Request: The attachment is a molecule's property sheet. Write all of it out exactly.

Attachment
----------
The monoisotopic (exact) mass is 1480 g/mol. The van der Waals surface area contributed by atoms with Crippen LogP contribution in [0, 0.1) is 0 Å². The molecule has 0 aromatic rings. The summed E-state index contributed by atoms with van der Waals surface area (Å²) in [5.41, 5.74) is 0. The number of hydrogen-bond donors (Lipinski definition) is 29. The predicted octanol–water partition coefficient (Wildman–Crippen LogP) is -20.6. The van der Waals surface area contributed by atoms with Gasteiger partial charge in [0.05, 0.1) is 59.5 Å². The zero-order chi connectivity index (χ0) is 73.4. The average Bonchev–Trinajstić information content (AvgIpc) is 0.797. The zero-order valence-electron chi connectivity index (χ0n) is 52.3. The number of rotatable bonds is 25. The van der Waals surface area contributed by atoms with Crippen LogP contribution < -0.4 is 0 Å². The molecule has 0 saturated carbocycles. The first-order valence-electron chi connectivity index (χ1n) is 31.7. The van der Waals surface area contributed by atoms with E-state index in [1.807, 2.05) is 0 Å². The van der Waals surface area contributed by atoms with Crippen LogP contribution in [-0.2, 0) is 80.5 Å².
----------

The monoisotopic (exact) mass is 1480 g/mol. The van der Waals surface area contributed by atoms with Crippen LogP contribution in [0, 0.1) is 0 Å². The molecule has 0 aromatic rings. The summed E-state index contributed by atoms with van der Waals surface area (Å²) in [5.41, 5.74) is 0. The number of hydrogen-bond donors (Lipinski definition) is 29. The predicted octanol–water partition coefficient (Wildman–Crippen LogP) is -20.6. The van der Waals surface area contributed by atoms with Gasteiger partial charge in [0.05, 0.1) is 59.5 Å². The zero-order chi connectivity index (χ0) is 73.4. The average Bonchev–Trinajstić information content (AvgIpc) is 0.797. The zero-order valence-electron chi connectivity index (χ0n) is 52.3. The number of rotatable bonds is 25. The van der Waals surface area contributed by atoms with Crippen LogP contribution < -0.4 is 0 Å². The molecule has 0 saturated carbocycles. The first-order valence-electron chi connectivity index (χ1n) is 31.7. The van der Waals surface area contributed by atoms with E-state index in [1.807, 2.05) is 0 Å². The van der Waals surface area contributed by atoms with Crippen LogP contribution in [-0.2, 0) is 80.5 Å².